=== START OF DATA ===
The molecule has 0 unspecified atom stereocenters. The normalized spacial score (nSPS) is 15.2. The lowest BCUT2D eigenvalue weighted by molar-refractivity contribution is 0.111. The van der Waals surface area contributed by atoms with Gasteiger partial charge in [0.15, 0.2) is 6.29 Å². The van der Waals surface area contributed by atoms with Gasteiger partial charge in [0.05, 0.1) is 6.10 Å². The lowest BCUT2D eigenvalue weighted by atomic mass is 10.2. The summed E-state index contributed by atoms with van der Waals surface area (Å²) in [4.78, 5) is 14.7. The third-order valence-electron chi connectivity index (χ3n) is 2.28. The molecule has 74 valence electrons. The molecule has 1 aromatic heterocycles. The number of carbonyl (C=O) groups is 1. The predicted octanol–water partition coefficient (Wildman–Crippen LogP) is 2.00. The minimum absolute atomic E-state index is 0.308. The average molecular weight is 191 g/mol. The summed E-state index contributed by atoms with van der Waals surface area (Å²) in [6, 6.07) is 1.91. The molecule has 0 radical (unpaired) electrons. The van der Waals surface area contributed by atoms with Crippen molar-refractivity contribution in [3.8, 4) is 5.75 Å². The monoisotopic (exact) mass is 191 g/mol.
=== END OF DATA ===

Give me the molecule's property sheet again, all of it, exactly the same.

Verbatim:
The molecule has 0 unspecified atom stereocenters. The normalized spacial score (nSPS) is 15.2. The lowest BCUT2D eigenvalue weighted by molar-refractivity contribution is 0.111. The van der Waals surface area contributed by atoms with Gasteiger partial charge in [0.15, 0.2) is 6.29 Å². The van der Waals surface area contributed by atoms with Gasteiger partial charge in [0.05, 0.1) is 6.10 Å². The lowest BCUT2D eigenvalue weighted by atomic mass is 10.2. The summed E-state index contributed by atoms with van der Waals surface area (Å²) in [4.78, 5) is 14.7. The third-order valence-electron chi connectivity index (χ3n) is 2.28. The molecule has 74 valence electrons. The molecule has 1 aromatic heterocycles. The number of carbonyl (C=O) groups is 1. The predicted octanol–water partition coefficient (Wildman–Crippen LogP) is 2.00. The minimum absolute atomic E-state index is 0.308. The average molecular weight is 191 g/mol. The summed E-state index contributed by atoms with van der Waals surface area (Å²) in [6, 6.07) is 1.91. The molecule has 0 radical (unpaired) electrons. The van der Waals surface area contributed by atoms with Crippen molar-refractivity contribution in [3.8, 4) is 5.75 Å². The monoisotopic (exact) mass is 191 g/mol.